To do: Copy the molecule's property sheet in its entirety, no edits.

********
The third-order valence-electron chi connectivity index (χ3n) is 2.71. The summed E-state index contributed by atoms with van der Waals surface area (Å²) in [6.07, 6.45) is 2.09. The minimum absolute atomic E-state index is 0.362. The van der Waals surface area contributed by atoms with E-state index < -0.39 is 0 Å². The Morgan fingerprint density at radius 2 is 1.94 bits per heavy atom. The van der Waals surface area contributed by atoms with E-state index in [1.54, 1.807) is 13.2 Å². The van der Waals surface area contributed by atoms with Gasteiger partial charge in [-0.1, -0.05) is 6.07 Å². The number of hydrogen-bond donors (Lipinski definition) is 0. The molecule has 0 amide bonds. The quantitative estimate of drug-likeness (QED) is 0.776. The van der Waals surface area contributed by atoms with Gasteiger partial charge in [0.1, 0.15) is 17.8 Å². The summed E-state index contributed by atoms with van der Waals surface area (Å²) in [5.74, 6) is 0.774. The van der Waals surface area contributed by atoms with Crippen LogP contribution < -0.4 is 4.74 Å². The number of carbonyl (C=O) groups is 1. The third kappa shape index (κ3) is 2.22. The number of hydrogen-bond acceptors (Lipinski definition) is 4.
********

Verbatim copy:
The third-order valence-electron chi connectivity index (χ3n) is 2.71. The summed E-state index contributed by atoms with van der Waals surface area (Å²) in [6.07, 6.45) is 2.09. The minimum absolute atomic E-state index is 0.362. The van der Waals surface area contributed by atoms with E-state index < -0.39 is 0 Å². The Morgan fingerprint density at radius 2 is 1.94 bits per heavy atom. The van der Waals surface area contributed by atoms with E-state index in [1.54, 1.807) is 13.2 Å². The van der Waals surface area contributed by atoms with Gasteiger partial charge in [-0.1, -0.05) is 6.07 Å². The number of hydrogen-bond donors (Lipinski definition) is 0. The molecule has 0 amide bonds. The quantitative estimate of drug-likeness (QED) is 0.776. The van der Waals surface area contributed by atoms with Gasteiger partial charge in [0.1, 0.15) is 17.8 Å². The summed E-state index contributed by atoms with van der Waals surface area (Å²) in [5.74, 6) is 0.774. The van der Waals surface area contributed by atoms with Crippen LogP contribution < -0.4 is 4.74 Å². The number of carbonyl (C=O) groups is 1. The third kappa shape index (κ3) is 2.22. The number of hydrogen-bond acceptors (Lipinski definition) is 4.